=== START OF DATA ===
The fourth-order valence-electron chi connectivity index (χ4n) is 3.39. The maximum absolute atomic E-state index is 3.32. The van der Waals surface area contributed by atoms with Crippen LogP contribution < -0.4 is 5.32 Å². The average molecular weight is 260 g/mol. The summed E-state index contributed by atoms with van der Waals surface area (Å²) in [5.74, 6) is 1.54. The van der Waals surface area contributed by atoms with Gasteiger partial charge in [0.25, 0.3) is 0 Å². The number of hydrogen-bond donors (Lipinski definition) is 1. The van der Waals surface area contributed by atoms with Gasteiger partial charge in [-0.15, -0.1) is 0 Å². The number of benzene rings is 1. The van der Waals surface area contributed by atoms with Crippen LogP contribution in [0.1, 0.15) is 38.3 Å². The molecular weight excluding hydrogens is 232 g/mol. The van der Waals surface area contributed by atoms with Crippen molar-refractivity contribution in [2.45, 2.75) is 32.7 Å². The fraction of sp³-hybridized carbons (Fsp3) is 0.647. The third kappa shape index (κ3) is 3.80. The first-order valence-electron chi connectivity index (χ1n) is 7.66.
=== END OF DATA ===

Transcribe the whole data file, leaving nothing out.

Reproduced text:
The fourth-order valence-electron chi connectivity index (χ4n) is 3.39. The maximum absolute atomic E-state index is 3.32. The van der Waals surface area contributed by atoms with Crippen LogP contribution < -0.4 is 5.32 Å². The average molecular weight is 260 g/mol. The summed E-state index contributed by atoms with van der Waals surface area (Å²) in [5.74, 6) is 1.54. The van der Waals surface area contributed by atoms with Gasteiger partial charge in [0.25, 0.3) is 0 Å². The number of hydrogen-bond donors (Lipinski definition) is 1. The van der Waals surface area contributed by atoms with Gasteiger partial charge in [-0.15, -0.1) is 0 Å². The number of benzene rings is 1. The van der Waals surface area contributed by atoms with Crippen LogP contribution in [0.1, 0.15) is 38.3 Å². The molecular weight excluding hydrogens is 232 g/mol. The van der Waals surface area contributed by atoms with Crippen molar-refractivity contribution in [2.45, 2.75) is 32.7 Å². The fraction of sp³-hybridized carbons (Fsp3) is 0.647. The third kappa shape index (κ3) is 3.80. The first-order valence-electron chi connectivity index (χ1n) is 7.66.